Overview – Performance and Diptych

 

Tim Youd is engaged in the retyping of 100 novels over a ten-year period. He retypes each novel on the same make/model typewriter in a location charged with literary significance specific to the subject novel. Each performance is a multi-day, often multi-week event. His performances have taken him to a wide variety of locations in the United States and Europe over the past five years. The ongoing project has been the subject of numerous museum exhibitions and has received a significant number of positive critical reviews and popular press exposures.

 

Each novel is retyped on a single sheet of paper, backed by a second sheet, run repeatedly through the typewriter. As the retyping progresses, the top sheet becomes saturated with ink, while the undersheet becomes embossed with indentation. As the top sheet further distresses, ink bleeds through to the undersheet. At the end of the performance, the two sheets are separated, and mounted side-by-side in a diptych (see image above, right). This diptych serves as a formal relic, containing the repeated rectangle within the rectangle geometry present in two pages of an open book. The entire novel is present, but entirely illegible. 

 

The Devotional Act of Being a Good Reader

 

The performance itself is a devotional and close reading of the novel (the reading is silent, the sound is the typewriter alone). Youd’s endeavor is not merely to copy the book, it is to experience deep engagement with the book. It is at its heart an effort to be a truly good reader who becomes an even better reader as he continues to move through the entire 100 novel cycle.  Most people have had the out-of-body experience that occurs during the course of an engrossing read.  It is a transportation to a higher plane of consciousness, an equivalent to religious ecstasy. 

 
Virginia Woolf's To the Lighthouse, 2015
typewriter ink on paper 
17 x 25 inches (43.2 x 63.5 cm) 
 
Courtesy the artist and Cristin Tierney Gallery, New York. 
 
Jim Jarmusch's Stranger Than Paradise, 2013
typewriter ink on Fujifilm Prescale pressure sensitive film
17 x 25 inches (43.2 x 63.5 cm)
 
Courtesy the artist and Cristin Tierney Gallery, New York.  
 
 Hunter S. Thompson's Fear and Loathing in Las Vegas, 2013 typewriter ink on paper framed: 17 x 25 inches (43.2 x 63.5 cm)
 
Courtesy the artist and Cristin Tierney Gallery, New York.  
 
Kurt Vonnegut's Breakfast of Champions, 2013
typewriter ink on paper framed: 17 x 25 inches (43.2 x 63.5 cm)
 
Courtesy the artist and Cristin Tierney Gallery, New York. 
 

Related Work – Ribbon Paintings and Typewriter Sculptures

When Youd is not engaged in a retyping performance, he is in his studio creating work that is related to the retypings. The two main bodies of work are the Ribbon Paintings and the Typewriter Sculptures. There is here, also, an ongoing tension between the formal and the whimsical.

The Ribbon Paintings are made utilizing the residual ink extracted from typewriter ribbons and is a continuation of the formal exploration of the rectangle within the rectangle of the diptychs. A gessoed panel is laid flat and coated with glue into which typewriter ribbons are placed. Upon the glue drying, the ribbons themselves are pulled up, leaving behind residual ink suspended in the glue. Multiple layers of this process build up to create an almost encaustic like finish, with a significant amount of visual and actual texture.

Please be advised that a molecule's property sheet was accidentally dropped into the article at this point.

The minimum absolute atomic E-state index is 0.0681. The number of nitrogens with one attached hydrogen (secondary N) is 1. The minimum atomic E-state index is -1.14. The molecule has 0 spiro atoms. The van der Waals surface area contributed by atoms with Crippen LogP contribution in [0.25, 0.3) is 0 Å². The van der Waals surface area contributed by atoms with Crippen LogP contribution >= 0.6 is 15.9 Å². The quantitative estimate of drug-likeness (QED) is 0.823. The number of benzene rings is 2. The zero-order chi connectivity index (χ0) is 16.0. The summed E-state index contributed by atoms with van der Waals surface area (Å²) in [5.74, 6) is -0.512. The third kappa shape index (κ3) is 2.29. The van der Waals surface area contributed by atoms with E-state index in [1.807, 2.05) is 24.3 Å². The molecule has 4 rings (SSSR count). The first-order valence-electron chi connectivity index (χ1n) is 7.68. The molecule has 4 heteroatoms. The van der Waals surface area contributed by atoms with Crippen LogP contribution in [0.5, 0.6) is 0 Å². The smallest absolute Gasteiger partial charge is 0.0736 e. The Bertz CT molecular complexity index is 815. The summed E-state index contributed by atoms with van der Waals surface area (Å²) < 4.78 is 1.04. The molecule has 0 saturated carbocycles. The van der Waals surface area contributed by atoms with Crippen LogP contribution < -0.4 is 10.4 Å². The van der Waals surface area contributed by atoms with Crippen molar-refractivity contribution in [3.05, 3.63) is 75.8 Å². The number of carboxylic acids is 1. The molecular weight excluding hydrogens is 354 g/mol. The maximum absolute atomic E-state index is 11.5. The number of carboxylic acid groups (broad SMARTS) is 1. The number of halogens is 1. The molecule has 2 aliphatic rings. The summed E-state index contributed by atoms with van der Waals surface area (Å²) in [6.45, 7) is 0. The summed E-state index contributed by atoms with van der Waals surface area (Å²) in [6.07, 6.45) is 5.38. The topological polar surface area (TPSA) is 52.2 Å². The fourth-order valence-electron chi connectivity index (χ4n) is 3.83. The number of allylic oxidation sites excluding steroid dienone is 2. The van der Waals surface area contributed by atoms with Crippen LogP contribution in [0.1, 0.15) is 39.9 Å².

As an extension of Youd's fetishization of the author and the author’s tool, he has built a series of cardboard sculptures that represent the specific typewriters he has used in performance. A number of these sculptures were featured in a solo exhibition at the Museum of Contemporary Art San Diego. One of these oversized sculptures was just exhibited in conjunction with my recently completed overnight retyping performance of John Rechy’s City of Night at Los Angeles Contemporary Exhibitions (LACE), Los Angeles premiere non-profit art institution. Written over fifty years ago, City of Night was one of the first gay-themed novels to cross over into the mainstream.

 

 
 Untitled 
Typewriter Ribbon Ink, Glue on Panel
24 x 30 in
Courtesy the artist and Cristin Tierney Gallery, New York.
 
 Untitled 
Typewriter Ribbon Ink, Glue on Panel
24 x 30 in
Courtesy the artist and Cristin Tierney Gallery, New York.
 
 Henry Miller's Underwood Standard
 
 
 Kurt Vonnegut's Smith-Corona Coronamatic 2200

Tim Youd (b. 1967, Worcester, MA) is a performance and visual artist working in painting, sculpture, and video. To date, he has retyped 67 novels at various locations in the United States and Europe. Residencies at historic writer’s homes have included William Faulkner’s Rowan Oak with the University of Mississippi Art Museum (Oxford, MS), Flannery O’Connor’s Andalusia with SCAD (Milledgeville and Savannah, GA), and Virginia Woolf’s Monk’s House (Rodmell, Sussex). His work has been the subject of numerous museum exhibitions, including CAMSTL, The Frances Lehman Loeb Art Center at Vassar College, Hanes Art Gallery at Wake Forest University, The New Orleans Museum of Art, Monterey Museum of Art, Hemingway-Pfeffer Museum, Museum of Contemporary Art San Diego, University of Mississippi Art Museum at Rowan Oak, and the Lancaster Museum of Art and History. He has presented and performed his 100 Novels project at the Ackland Art Museum, Weatherspoon Art Museum, Art Omi, Los Angeles Contemporary Exhibitions (LACE), and LAXART, and retyped Joe Orton’s Collected Plays at The Queen’s Theatre with MOCA London. He
lives and works in Los Angeles. www.timyoud.com

The Abandoned Playground is curated by Daniele Pantano.

Lincoln  •  Langenthal 

ISSN 2633-0725

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